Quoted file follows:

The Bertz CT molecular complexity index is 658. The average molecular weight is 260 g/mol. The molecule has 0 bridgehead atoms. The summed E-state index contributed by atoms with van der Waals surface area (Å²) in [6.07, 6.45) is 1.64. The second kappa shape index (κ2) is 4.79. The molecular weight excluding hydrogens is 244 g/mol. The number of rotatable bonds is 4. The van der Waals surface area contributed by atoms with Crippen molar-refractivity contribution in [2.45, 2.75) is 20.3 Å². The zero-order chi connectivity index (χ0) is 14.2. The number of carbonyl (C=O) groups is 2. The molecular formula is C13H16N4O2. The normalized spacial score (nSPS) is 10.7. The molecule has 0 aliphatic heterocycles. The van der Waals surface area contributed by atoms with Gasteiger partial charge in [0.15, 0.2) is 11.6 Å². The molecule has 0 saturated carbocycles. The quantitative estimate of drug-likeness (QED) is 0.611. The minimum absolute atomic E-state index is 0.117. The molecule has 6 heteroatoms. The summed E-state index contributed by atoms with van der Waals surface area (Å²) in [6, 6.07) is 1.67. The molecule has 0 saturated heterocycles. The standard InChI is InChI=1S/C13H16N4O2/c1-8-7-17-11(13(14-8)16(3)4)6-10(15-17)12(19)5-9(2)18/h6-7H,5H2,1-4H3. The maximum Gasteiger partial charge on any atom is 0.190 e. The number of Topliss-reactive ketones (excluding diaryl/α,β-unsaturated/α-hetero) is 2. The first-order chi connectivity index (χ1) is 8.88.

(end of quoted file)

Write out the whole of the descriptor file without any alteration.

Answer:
The Bertz CT molecular complexity index is 658. The average molecular weight is 260 g/mol. The molecule has 0 bridgehead atoms. The summed E-state index contributed by atoms with van der Waals surface area (Å²) in [6.07, 6.45) is 1.64. The second kappa shape index (κ2) is 4.79. The molecular weight excluding hydrogens is 244 g/mol. The number of rotatable bonds is 4. The van der Waals surface area contributed by atoms with Crippen molar-refractivity contribution in [2.45, 2.75) is 20.3 Å². The zero-order chi connectivity index (χ0) is 14.2. The number of carbonyl (C=O) groups is 2. The molecular formula is C13H16N4O2. The normalized spacial score (nSPS) is 10.7. The molecule has 0 aliphatic heterocycles. The van der Waals surface area contributed by atoms with Gasteiger partial charge in [0.15, 0.2) is 11.6 Å². The molecule has 0 saturated carbocycles. The quantitative estimate of drug-likeness (QED) is 0.611. The minimum absolute atomic E-state index is 0.117. The molecule has 6 heteroatoms. The summed E-state index contributed by atoms with van der Waals surface area (Å²) in [6, 6.07) is 1.67. The molecule has 0 saturated heterocycles. The standard InChI is InChI=1S/C13H16N4O2/c1-8-7-17-11(13(14-8)16(3)4)6-10(15-17)12(19)5-9(2)18/h6-7H,5H2,1-4H3. The maximum Gasteiger partial charge on any atom is 0.190 e. The number of Topliss-reactive ketones (excluding diaryl/α,β-unsaturated/α-hetero) is 2. The first-order chi connectivity index (χ1) is 8.88.